© Boardworks Ltd 2005 11 of 31 Thermosets have different qualities to thermoplastics. Can you say which thermoset each of these products is made from? Melamine formaldehyde Urea formaldehyde GRP Phenol formaldehyde Epoxy resin What other uses do these thermosets have? Uses of plastics (thermosets) Why are thermosets good materials for these particular products?
© Boardworks Ltd 2005 12 of 31 Working with plastics – considerations
© Boardworks Ltd 2005 13 of 31 They are strong. They are light in weight. They can be shaped into very complex shapes. They can be shaped easily, quickly and cheaply. They are available in a large range of colours. They are tough and durable. They are soft to the touch. Think of five reasons why we use plastics. How many of them are mentioned below? Why do we use plastics?
© Boardworks Ltd 2005 14 of 31 Plastic materials were first used at around 2000BC. Plastics can occur naturally in trees or even milk; amber is an example (a resin from trees and insects). Amber was used by early Egyptians to make jewellery and is still used for this purpose today. Today, numerous different plastics are available. Some are still made from natural materials but most modern plastics are manufactured from chemicals obtained from crude oil. Plastics manufacturers convert chemicals into plastics. What implications do you think this has for the environment? Early and modern plastics
© Boardworks Ltd 2005 15 of 31 We obtain crude oil from under ground, either on land or at sea. After it has been pumped, it is heated in a fractioning tower and broken down into chemicals. The chemicals consist of nitrogen, carbon, chlorine, sulfur and water. Pump Pipeline Oil well Layers of rock Gas Oil Oil - the raw material for plastics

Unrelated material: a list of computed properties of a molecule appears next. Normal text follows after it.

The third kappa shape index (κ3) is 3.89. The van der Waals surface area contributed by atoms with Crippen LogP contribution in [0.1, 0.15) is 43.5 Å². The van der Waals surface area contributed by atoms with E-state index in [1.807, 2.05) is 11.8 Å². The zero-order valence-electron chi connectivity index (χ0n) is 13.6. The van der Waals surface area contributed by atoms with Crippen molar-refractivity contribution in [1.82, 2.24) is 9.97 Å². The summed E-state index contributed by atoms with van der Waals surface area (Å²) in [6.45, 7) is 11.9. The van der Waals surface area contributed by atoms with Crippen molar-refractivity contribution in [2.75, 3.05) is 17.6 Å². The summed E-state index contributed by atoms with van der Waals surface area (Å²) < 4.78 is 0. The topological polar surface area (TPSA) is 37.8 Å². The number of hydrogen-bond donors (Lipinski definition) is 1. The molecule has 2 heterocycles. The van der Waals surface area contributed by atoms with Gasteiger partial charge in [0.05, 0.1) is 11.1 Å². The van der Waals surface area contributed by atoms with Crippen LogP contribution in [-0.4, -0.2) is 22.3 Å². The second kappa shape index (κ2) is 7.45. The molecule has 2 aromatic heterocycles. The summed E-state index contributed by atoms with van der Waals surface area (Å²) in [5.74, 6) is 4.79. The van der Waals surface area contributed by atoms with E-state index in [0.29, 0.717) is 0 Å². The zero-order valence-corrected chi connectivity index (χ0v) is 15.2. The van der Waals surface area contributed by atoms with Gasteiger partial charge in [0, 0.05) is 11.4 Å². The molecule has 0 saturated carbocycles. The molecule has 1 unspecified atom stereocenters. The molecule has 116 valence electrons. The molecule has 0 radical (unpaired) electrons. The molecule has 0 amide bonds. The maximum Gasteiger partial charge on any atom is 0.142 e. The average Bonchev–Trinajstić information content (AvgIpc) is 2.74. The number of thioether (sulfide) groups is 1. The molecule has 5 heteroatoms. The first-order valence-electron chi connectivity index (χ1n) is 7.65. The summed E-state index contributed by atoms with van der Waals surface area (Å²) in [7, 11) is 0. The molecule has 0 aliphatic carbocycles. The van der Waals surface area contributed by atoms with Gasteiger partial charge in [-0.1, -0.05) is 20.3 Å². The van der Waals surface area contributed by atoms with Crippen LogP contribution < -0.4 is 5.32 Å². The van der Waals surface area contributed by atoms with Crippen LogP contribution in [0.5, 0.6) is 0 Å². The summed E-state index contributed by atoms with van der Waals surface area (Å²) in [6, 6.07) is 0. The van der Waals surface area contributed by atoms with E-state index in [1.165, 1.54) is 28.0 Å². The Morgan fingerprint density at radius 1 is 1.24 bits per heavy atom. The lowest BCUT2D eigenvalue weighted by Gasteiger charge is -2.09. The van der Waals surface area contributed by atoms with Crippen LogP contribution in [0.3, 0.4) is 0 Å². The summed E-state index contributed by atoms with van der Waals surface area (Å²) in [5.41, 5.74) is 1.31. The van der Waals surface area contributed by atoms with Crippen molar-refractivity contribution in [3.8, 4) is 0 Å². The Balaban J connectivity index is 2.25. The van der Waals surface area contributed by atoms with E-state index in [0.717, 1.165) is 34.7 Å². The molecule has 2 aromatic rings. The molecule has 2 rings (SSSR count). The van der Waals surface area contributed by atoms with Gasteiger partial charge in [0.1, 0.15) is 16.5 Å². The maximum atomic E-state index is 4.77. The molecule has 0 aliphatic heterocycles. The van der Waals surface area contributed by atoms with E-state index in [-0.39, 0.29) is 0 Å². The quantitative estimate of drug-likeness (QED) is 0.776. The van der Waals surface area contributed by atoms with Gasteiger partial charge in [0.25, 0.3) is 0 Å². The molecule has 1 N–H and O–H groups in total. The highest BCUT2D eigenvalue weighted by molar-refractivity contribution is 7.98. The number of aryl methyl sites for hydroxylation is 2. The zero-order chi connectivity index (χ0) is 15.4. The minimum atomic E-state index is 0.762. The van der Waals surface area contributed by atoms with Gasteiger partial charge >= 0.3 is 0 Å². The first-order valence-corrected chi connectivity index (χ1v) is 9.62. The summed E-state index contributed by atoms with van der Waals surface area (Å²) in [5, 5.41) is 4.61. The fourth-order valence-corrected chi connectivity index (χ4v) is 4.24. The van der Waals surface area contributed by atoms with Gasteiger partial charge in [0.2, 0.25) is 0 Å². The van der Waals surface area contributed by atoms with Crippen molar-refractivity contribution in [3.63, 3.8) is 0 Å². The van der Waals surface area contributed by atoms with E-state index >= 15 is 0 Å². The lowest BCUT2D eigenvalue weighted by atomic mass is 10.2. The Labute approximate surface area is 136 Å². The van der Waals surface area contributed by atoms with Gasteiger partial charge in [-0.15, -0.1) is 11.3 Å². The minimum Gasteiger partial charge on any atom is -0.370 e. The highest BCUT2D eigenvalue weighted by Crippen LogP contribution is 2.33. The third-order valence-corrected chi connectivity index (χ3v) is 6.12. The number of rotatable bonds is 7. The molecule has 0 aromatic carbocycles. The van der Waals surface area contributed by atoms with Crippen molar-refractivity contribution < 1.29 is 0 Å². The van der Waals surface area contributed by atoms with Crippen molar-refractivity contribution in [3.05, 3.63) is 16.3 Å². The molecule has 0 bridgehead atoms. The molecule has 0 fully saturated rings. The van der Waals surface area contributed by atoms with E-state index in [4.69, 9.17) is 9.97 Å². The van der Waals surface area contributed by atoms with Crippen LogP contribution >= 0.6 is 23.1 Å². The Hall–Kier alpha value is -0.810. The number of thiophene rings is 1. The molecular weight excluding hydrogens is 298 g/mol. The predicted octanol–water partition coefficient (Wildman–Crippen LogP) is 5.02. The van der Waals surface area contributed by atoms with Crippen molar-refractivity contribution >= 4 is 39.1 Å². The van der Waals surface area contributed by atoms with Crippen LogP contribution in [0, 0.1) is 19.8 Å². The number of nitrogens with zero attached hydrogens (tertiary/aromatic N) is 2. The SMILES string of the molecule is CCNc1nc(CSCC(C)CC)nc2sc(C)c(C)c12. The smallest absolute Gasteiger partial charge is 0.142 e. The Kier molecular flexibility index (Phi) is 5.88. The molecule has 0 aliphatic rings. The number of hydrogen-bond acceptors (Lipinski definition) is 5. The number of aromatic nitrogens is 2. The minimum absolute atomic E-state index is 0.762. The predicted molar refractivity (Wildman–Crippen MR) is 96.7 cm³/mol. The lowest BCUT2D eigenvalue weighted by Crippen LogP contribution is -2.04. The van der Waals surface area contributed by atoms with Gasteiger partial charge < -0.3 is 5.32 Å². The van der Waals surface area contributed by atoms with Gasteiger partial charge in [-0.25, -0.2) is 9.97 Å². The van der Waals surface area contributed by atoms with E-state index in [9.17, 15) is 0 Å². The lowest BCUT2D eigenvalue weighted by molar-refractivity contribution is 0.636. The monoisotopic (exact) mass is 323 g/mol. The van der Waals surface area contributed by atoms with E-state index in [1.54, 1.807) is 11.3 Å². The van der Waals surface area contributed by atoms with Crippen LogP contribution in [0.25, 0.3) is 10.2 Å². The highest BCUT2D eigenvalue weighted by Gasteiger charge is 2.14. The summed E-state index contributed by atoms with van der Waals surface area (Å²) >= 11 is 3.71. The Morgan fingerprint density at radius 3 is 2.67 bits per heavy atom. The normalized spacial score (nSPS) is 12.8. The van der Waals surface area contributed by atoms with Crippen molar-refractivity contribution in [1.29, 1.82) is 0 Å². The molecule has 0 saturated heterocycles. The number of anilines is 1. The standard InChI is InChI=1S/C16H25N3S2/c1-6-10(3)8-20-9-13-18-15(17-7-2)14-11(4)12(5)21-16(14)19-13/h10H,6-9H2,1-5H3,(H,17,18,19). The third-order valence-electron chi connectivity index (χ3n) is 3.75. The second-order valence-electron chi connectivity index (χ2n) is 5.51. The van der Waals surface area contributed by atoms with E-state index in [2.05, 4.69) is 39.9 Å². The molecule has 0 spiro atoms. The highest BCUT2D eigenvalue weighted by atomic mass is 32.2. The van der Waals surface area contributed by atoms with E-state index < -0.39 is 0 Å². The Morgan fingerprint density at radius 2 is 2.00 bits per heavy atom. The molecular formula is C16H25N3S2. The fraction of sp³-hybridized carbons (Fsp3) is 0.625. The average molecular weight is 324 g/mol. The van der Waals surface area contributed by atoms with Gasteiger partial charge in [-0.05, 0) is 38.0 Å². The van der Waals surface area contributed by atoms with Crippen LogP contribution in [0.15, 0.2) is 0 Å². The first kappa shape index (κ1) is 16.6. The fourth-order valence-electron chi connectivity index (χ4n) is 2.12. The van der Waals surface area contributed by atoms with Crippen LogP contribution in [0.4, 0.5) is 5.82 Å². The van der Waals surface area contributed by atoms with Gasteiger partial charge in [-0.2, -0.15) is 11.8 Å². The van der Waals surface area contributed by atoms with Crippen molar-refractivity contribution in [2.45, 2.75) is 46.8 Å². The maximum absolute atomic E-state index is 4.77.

© Boardworks Ltd 2005 16 of 31 The birth of plastics
© Boardworks Ltd 2005 17 of 31 Acrylic is available in many different colours. These properties make acrylic ideal for shop signs. It is also used to make many outer cases for toys. It comes in sheets or as round rods. It can be softened and bent, blown or twisted into many different shapes. Acrylic is stronger than glass, but scratches easily. Acrylic can resist the weather very well. Acrylic
© Boardworks Ltd 2005 18 of 31 Polystyrene foam can be easily shaped and is very light. This makes it suitable for modelling three-dimensional objects. Which other uses for polystyrene can you think of? Polystyrene foam
© Boardworks Ltd 2005 19 of 31 Bakelite was one of the first artificial plastics and was created in 1909 by Leo Baekeland. It is used for telephones, radios and electrical equipment. Bakelite is a hard, brittle plastic that has a natural dark glossy colour. It resists heat without softening. It is a good thermal insulator and a good electrical insulator. When overheated, it burns and smells. Bakelite – a very early plastic
© Boardworks Ltd 2005 20 of 31 Melamine plastics have similar properties to Bakelite. However, they have the added advantage of being able to be coloured during processing. Melamine formaldehyde and urea formaldehyde are two types of melamine plastics. Melamine Melamine formaldehyde Urea formaldehyde